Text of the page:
Oct 14, 2008

Bomb-sniffing Bees

Why is this bee restrained and being (punny!) assaulted by a cotton swap? It's easy. It's being trained to sniff out something other than nectar. Why? Because bees (and wasps) make for amazing scent detectors.

Researchers at Los Alamos National Laboratory in New Mexico are working on creating portable teams of bees that can sniff out almost anything with a scent. Want to find a bomb? Bring those bees that have been trained to locate TNT or fertilizer. Want to search baggage or an apartment complex for drugs? Easy, just bring your drug-sniffing bees along.

It turns out that bees are easier to train than dogs, don't get tired or bored easily, and are often much more accurate than electronic devices. The University of Georgia has a similar project going, called the Wasp Hound (hey, AKC, we need a breed of dog called the wasp hound--get on it). And the British government is working on an insect-based system for searching out bombs and minefields.

But wait, how do you follow the bees? They fly at 15 miles an hour and are quickly lost in a crowd. The ingenious solution: train the bee handlers on how to read bee behavior. Place five bees in a box, and watch the video screens as the cameras inside watch the bees tell you where to go as they buzz and prance about inside the box. Voila, you've got yourself a portable, box-shaped, bee-driven bomb sniffer.

I recommend reading the full article. It really is amazing. Thanks, Judy.


Denita TwoDragons said...

COOL! Not only do you get a better bomb sniffer, you also get one that can provide you with yummy honey and beeswax on the side. And no pooper-scooper duty, either!

I always wanted to get into apiculture. Someone front me the money for a couple of Langstroths and a bee suit, willya? It's for the good of the country! ;-)


Anonymous said...

Hey! This is a good idea. Of course, it would be better if the bees had been trained to sting the one carrying the bomb (of course, then they would need to train another batch of bees). Then all they would have to do is find the dude screaming "BEEES!!" or simular term. Lol. (I apologize for my sadism. =/) This is a good idea though, it would be possible to train a whole colony to do this, due to bee's communication. They Dance to tell one another what they have found. So, if the trained bees teach their hive the "C4 Boogaloo" then they could all possibly learn!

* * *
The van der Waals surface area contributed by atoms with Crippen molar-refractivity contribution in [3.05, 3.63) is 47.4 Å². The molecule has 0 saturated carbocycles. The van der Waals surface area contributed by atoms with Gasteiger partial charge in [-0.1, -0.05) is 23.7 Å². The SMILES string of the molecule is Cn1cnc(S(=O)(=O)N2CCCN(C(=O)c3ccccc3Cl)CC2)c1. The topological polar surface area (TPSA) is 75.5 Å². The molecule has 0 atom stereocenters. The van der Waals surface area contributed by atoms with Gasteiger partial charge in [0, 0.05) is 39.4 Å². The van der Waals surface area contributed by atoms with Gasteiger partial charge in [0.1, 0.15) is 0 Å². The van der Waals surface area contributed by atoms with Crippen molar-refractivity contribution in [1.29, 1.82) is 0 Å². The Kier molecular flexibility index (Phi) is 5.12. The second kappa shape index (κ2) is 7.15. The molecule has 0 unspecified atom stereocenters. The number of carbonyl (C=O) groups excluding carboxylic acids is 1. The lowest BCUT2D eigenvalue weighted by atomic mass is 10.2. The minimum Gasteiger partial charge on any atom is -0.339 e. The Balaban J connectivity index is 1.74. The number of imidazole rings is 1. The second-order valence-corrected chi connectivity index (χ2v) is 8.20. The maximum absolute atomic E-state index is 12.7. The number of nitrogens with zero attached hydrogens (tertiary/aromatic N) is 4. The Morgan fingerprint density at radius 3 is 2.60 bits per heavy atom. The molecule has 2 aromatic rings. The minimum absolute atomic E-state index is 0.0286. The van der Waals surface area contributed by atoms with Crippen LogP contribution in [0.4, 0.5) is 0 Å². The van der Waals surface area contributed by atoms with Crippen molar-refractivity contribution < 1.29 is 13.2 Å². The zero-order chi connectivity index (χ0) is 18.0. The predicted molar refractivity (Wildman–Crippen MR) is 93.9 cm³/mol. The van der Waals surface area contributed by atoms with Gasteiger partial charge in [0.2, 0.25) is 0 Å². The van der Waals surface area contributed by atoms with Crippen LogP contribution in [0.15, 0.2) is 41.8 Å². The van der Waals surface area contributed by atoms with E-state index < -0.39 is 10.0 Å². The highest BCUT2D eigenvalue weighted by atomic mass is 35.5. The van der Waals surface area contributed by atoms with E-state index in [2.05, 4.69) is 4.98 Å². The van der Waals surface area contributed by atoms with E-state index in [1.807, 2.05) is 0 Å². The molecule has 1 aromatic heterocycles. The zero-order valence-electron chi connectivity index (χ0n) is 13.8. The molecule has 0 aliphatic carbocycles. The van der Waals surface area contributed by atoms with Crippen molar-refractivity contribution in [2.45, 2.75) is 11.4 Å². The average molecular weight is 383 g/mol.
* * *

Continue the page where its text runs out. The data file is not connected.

Unknown said...

Personally, I'd rather have giant African pouched rats sniffing out the land mines. They do, in fact, work for peanuts!

(www.apopo.org for "ugly" details)

Anonymous said...

Aren't bees short lived (aside from the queen)? How long does it take to train them vs how long they live? I'd also rather have a bomb sniffing rat. If the bee gets angry and stings just once... your bomb sniffing device has just committed suicide.

morgan said...

Kit--they actually take only two or three exposures to a scent coupled with sugar water to train, which is why people are getting all excited about this (crime dogs, on the other hand, take months or years to train).

Through this pavlovian conditioning, the bees associate the smell of bombs with the sweet taste of the reward, so whenever they smell some infinitely trace amount of the chemical, their little tongues stick out in anticipation, more or less, which is what the camera picks up.

I don't know about you, but I think it sounds pretty cute!

Also, they're already using bees like this to test people for the early signs of tuberculosis.

Anonymous said...

Thanks Morgan!

I didn't realize how quickly bees learned to associate the scent of bombs with food, but dang, that's quick! Most typical drones only live a few months, so I guess they have to learn quickly before they die.

Anonymous said...

You don't need a crate full of bees. I'll go out there with a bee on a string.

Jack Ruttan said...

How about dogs shooting bees out of their mouths?

Raging Wombat said...

Your solution, Jack, is the best, of course.

Jack Ruttan said...

Homer Simpson FTW!